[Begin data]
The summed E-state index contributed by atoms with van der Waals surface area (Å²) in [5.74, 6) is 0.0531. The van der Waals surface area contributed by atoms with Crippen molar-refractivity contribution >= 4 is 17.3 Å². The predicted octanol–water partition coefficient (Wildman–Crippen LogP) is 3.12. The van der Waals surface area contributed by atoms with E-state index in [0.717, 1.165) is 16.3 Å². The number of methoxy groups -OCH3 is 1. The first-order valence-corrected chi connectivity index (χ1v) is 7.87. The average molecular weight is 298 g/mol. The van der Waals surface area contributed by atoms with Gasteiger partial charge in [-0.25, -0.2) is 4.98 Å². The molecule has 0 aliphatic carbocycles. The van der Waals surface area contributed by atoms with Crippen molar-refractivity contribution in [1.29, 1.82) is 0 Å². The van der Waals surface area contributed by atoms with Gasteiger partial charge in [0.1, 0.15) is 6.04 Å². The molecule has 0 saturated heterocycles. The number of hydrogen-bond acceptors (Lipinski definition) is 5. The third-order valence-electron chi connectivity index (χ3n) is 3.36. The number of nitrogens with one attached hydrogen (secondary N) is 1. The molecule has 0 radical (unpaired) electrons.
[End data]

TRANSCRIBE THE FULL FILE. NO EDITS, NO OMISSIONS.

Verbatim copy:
The summed E-state index contributed by atoms with van der Waals surface area (Å²) in [5.74, 6) is 0.0531. The van der Waals surface area contributed by atoms with Crippen molar-refractivity contribution >= 4 is 17.3 Å². The predicted octanol–water partition coefficient (Wildman–Crippen LogP) is 3.12. The van der Waals surface area contributed by atoms with E-state index in [0.717, 1.165) is 16.3 Å². The number of methoxy groups -OCH3 is 1. The first-order valence-corrected chi connectivity index (χ1v) is 7.87. The average molecular weight is 298 g/mol. The van der Waals surface area contributed by atoms with Gasteiger partial charge in [-0.25, -0.2) is 4.98 Å². The molecule has 0 aliphatic carbocycles. The van der Waals surface area contributed by atoms with Crippen molar-refractivity contribution in [1.29, 1.82) is 0 Å². The van der Waals surface area contributed by atoms with Gasteiger partial charge in [0.1, 0.15) is 6.04 Å². The molecule has 0 saturated heterocycles. The number of hydrogen-bond acceptors (Lipinski definition) is 5. The third-order valence-electron chi connectivity index (χ3n) is 3.36. The number of nitrogens with one attached hydrogen (secondary N) is 1. The molecule has 0 radical (unpaired) electrons.